So please, listen to me as I try to reach out to you, so you can begin to set-up a personal foundation to help you along the way -- now and in the future. I firmly believe, because of your age that you have the maturity and spirit of emerging independence to appreciate what I am going to share with you. I want you to realize that you are a part of a very important generation and in a position to make a very big DIFFERENCE in what this great country is going to look like in the future. YOU ARE A PART OF A VERY HISTORICAL DEVELOPMENT IN OUR LIFETIME. The strength or weakness of this country’s TOMORROW is going to depend on what choices and decisions you make TODAY!

So please listen carefully – Points by Point:

1. Please stay in School, and work on getting an Education

2. Learn to read, but read to learn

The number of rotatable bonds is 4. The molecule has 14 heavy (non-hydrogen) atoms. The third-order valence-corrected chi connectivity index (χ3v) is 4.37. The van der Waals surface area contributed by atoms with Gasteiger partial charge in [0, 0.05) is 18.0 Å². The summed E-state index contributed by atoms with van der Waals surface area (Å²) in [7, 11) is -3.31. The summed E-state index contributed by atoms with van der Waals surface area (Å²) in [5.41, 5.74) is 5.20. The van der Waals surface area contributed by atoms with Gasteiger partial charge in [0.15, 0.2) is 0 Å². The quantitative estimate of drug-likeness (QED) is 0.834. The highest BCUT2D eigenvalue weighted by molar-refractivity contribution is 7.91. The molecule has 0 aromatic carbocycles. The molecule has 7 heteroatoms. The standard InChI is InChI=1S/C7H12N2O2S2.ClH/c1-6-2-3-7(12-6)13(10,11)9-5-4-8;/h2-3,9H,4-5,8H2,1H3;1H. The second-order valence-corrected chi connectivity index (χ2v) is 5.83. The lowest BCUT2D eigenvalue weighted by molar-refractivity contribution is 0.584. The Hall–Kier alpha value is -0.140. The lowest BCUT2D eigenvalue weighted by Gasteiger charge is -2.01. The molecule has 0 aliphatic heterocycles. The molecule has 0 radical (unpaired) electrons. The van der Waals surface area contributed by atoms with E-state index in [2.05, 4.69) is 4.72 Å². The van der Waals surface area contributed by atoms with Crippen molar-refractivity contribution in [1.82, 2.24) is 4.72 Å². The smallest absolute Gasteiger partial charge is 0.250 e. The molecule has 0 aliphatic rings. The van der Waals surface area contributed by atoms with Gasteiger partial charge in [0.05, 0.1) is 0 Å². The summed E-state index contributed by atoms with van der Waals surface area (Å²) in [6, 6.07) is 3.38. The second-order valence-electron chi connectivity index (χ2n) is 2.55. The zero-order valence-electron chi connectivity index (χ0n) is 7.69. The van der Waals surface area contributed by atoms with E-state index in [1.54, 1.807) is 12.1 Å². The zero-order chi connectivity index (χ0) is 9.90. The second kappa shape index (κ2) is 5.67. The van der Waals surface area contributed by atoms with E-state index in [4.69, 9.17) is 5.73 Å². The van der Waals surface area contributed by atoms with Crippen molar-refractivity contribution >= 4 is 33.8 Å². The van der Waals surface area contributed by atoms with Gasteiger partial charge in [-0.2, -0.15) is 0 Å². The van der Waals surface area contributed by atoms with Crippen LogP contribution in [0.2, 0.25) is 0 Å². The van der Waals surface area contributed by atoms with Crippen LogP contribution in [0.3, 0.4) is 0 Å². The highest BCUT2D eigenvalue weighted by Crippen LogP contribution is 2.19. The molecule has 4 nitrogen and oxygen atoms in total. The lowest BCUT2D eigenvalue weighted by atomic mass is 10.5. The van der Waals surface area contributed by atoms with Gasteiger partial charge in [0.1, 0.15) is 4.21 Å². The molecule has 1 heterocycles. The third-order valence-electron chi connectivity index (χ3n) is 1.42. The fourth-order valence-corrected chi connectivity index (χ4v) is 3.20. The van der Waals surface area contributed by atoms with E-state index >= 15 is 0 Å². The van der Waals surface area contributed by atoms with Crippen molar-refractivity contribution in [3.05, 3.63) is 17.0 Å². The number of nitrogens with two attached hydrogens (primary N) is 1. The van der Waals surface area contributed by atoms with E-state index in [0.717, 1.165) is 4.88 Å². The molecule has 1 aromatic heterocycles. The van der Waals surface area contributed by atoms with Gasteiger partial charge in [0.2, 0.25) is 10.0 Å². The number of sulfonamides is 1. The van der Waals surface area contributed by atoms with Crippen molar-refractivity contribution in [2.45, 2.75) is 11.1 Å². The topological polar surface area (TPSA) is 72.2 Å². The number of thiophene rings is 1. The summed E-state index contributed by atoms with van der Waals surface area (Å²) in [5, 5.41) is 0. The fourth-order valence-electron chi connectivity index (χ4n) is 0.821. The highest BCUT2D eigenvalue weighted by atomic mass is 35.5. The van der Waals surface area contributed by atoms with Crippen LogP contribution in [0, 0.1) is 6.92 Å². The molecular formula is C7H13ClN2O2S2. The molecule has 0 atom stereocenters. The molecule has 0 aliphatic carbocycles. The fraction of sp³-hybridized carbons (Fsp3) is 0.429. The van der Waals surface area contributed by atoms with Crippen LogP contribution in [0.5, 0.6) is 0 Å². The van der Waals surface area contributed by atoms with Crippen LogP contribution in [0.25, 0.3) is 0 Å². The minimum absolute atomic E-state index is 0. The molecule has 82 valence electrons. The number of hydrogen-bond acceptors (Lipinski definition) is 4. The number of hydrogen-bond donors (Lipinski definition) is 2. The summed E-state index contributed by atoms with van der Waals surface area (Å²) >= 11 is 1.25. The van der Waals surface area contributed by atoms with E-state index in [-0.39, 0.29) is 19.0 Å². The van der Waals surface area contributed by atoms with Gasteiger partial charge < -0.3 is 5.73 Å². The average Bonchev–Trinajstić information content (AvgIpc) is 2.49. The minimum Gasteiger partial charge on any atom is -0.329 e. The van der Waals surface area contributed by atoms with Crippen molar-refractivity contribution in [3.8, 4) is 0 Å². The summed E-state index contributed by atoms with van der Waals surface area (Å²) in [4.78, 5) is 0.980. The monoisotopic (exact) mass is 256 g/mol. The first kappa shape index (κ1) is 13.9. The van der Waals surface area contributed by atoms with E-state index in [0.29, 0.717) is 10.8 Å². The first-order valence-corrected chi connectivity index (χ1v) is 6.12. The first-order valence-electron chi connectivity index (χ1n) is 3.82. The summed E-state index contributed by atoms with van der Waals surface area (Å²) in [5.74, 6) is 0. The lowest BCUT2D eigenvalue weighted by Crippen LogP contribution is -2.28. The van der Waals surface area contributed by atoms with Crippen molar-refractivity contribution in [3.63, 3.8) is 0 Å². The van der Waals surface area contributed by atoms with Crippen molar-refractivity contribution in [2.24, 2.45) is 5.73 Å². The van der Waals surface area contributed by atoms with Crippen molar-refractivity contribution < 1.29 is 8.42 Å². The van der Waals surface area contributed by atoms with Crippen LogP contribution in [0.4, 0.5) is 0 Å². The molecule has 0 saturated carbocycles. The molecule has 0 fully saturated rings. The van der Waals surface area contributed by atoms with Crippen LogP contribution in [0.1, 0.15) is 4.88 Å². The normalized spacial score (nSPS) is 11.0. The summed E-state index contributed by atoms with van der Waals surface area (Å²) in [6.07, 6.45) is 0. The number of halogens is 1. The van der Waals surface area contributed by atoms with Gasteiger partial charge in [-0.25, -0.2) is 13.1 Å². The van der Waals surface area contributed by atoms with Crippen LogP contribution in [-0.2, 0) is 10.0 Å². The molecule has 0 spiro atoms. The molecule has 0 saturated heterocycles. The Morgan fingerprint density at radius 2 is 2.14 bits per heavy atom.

3. Learn to write properly

4. Learn to speak properly

5. Learn your math and numbers

6. Learn Music

7. Learn to play a musical instrument

8. Learn to socialize by getting involved in school activities

9. Go to gym classes and exercise the body

10. Remember that school is not designed to prepare you for a job. You are in school to learn, to acquire the skills, Knowledge and awareness to decide what you want to do with your beautiful journey of life, to properly involve yourself in a positive movement for growth and development.

11. Go on to Higher Education; get a high school diploma and a college degree which is a great thing to do!

12. You may also decide to get a job, and work for someone the rest of your live, but you may also decide to run your own company, become an entrepreneur, creating your own product based on your own creations and ideas.